My success rate teaching kids to walk significantly improved when I changed my goal setting method. Instead of step by step goals, I now have one goal: walking.
This allows me to focus mostly on activating and strengthening muscles and muscle groups that keep the body upright and move the body forward in a standing position.
The beauty of this approach is that the children learn to sit, crawl on their own or with relatively small intervention.
a 21 steps approach
- Most important: Treat “the child” not the child’s body!
- Hear the parents! Teach and work with the parents. It is a team effort.
- Work on and with reflexes
- Establish cognitive drive
- Protect the ankles in weight bearing
- Turn off extensor or flexor tone
- Deactivate locking of the hips
- Establish strength into flexion of the spine (bending forward)
- Establish strength into extension of the spine (bending backward)
- Stabilize the rib cage (breath and stability)
- Activate and strengthen the low back
- Activate and strengthen the glutes complex (buttock)
- Activate and strengthen the quadriceps complex (thighs)
- Activate and strengthen the ankle complex
- Establish a push off
- Establish holding onto objects for safety
- Establish independent standing
- Establish walking with assistance or support in the front
- Deactivate child’s dependence on therapist and parents
- Establish independent walking
- Celebrate the small victories because the little achievements are what make up the final goal!
Is this list in order?
Yes and no.
1. I follow the natural chronological pattern as much as possible, but it is best to address the ankles, the head and everything in between on a daily basis.
2. It is impossible to work on everything in one session. It would be overwhelming for the child, and it does not fit in the time-frame of a session.
3. The child's understanding of the given skill and movement affects the order. The ability to execute a new movement is complex and hard.
For example, working on weight bearing is not attainable until a certain point in the development, but it is possible to introduce it with many hands. Sometimes it means three people, mom, dad, and therapist will support the child at the first attempts.
4. There are certain steps from above that have to be maintained on a daily basis. I teach the parents my approach, and we establish a home exercise program to help the child practice the movements and skills. The parents work on several aspects:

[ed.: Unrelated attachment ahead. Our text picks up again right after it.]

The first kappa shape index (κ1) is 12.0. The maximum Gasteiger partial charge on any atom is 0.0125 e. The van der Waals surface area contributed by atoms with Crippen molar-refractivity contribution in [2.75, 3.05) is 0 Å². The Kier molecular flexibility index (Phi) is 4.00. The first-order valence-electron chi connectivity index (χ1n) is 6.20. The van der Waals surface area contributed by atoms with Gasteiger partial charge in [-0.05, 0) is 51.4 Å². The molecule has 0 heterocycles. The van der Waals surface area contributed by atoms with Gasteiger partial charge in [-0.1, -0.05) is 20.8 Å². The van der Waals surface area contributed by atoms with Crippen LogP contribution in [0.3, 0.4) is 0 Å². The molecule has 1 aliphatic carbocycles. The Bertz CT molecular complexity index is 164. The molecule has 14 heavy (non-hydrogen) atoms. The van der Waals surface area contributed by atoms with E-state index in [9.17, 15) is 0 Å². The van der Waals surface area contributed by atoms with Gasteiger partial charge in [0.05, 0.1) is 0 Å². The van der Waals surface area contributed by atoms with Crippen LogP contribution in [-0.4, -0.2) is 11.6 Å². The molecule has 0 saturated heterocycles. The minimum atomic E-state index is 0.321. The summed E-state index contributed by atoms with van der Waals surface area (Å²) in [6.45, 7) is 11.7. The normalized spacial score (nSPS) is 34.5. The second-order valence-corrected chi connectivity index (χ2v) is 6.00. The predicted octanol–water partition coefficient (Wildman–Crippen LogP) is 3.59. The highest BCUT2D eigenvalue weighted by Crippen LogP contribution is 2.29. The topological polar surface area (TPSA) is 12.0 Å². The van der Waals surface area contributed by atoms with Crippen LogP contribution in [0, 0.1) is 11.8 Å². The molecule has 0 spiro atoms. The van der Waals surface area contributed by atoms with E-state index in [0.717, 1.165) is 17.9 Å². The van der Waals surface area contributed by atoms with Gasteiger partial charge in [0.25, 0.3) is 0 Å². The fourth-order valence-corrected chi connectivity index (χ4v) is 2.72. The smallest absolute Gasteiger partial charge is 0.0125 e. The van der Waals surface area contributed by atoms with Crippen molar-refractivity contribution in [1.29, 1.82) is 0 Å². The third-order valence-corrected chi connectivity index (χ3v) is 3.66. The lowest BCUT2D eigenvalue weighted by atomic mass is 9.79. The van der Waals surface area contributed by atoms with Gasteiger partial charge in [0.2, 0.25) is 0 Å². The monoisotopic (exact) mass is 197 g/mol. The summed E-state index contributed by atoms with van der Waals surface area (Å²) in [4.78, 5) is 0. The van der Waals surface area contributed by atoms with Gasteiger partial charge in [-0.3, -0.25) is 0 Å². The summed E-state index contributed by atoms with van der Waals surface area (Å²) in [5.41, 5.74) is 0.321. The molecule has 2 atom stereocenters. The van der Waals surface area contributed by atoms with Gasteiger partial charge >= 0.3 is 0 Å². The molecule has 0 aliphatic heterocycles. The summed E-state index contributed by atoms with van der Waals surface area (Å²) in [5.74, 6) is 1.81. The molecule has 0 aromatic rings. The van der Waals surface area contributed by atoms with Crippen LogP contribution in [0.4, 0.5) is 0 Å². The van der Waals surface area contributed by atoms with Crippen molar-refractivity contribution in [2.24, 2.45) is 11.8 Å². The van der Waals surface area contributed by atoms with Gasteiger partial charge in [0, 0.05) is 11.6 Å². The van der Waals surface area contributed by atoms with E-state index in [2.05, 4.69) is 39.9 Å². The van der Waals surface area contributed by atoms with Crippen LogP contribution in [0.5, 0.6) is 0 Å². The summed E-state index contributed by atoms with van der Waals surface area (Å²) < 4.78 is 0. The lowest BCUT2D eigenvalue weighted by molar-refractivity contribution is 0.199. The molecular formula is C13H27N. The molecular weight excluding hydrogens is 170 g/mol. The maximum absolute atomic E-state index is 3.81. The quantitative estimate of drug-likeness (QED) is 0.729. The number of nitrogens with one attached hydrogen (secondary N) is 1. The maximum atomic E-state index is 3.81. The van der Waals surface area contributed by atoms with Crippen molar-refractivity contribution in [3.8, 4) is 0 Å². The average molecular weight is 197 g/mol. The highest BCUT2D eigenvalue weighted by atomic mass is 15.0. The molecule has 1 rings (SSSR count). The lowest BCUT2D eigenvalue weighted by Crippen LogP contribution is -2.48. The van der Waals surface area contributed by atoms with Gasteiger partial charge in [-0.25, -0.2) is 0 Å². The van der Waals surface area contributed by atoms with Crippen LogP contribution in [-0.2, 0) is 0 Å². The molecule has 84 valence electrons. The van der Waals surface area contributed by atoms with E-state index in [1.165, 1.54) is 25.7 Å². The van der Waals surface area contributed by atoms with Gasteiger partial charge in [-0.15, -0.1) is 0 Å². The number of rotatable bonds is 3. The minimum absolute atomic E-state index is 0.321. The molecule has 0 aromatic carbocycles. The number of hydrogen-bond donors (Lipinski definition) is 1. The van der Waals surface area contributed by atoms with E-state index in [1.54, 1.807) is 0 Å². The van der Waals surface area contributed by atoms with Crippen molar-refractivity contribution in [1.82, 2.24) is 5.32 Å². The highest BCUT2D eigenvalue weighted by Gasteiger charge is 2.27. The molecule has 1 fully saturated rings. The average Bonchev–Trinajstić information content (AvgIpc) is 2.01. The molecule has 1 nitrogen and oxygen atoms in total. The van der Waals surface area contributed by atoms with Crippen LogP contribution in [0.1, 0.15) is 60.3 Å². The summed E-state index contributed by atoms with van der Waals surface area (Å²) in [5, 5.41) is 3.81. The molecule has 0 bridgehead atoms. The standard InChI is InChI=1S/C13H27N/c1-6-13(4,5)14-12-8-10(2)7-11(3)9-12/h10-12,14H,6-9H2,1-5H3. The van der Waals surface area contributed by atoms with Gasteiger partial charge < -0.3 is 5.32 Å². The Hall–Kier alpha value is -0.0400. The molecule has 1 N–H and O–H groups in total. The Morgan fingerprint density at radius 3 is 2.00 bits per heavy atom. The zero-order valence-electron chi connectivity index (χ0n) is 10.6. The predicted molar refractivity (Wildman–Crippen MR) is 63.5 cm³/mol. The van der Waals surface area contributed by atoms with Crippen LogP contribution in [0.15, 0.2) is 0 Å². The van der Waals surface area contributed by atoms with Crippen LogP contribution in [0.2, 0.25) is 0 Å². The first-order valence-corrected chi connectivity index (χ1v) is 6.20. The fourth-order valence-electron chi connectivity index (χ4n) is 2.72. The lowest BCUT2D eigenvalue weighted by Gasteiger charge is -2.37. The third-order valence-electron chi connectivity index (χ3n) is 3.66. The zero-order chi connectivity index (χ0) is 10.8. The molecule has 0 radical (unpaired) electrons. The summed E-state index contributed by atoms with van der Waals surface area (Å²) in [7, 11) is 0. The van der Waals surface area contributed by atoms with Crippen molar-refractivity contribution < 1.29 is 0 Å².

- the repetition of an activated movement without which the movement would be lost
- the prevention massages, mobilizations ext so the child’s body will be ready to learn new skills
- maintaining the deactivation of extensor or flexor tone
- maintaining the cognitive drive
The sooner, the better
We all heard that prevention is the best approach. And that the younger the child, the easier it is to learn the skills. With this I agree wholeheartedly.
However, we have managed, with dedicated parents as a team, to achieve standing, stepping and minimally supported walking starting therapy at 3 up to 8 years of age. It requires more work, more hands, and a longer time-frame but it is possible.
Best time to start
The ideal time to start is at eight weeks of age, or before three months. The next best is before the 9th month, and the last best is before the age of 15 months.
At 3, 9 and 15 months there is a cognitive change in the baby, and that makes it harder and harder to teach a habituated skill the new way.
How can you help your child to walk?
Let’s assume you are worried about your baby’s development.
Maybe your baby is premature, or sleeps too much, or has difficulty sleeping, or cries too much, or eats too little, or is too weak/floppy, or arching all the time or does not lift his/her head on time, or does not roll on time… the list is long. I addressed some possible issues in my blog on head control.
What can you do?
- Check your baby’s milestones on a monthly basis.
- Don’t live comfortably with the “he/she will outgrow it” approach.
Yes, some baby’s will outgrow their delays. However, starting therapy early will mean superb results and in a much much shorter time.
Therapy does not harm the baby. There is nothing to lose starting therapy at eight weeks or as early as you notice any challenges your baby has.
However, it is significantly more difficult for the baby to learn any skill starting therapy too late.
- If you have any concerns, ask the medical community for their help, guidance, and opinions.
Don’t ask only one person, one discipline.
Collect multiple medical opinions. Compare the similarities and differences. Read professionally written books, websites. Then take action as soon as possible to help your baby.
- Ask a Pediatric Physical Therapist to evaluate your baby as well. In the state of NJ, parents can take their baby to a physical therapist directly.
I recommend finding a therapist who treats children primarily. Adult physical therapy is very different.
- Consider taking your baby to Chiropractic and or Osteopath. Chiropractic and Osteopathic care after birth is a great way to realign the baby’s structures.
As always, your best approach is to educate yourself about infant development, milestones and possible concerns.
Remember, the information presented here CAN NOT substitute medical evaluation, medical diagnosis or medical treatment. Always follow your doctor's advice. The contents of this blog is informational only. It CAN NOT be used to substitute proper medical care.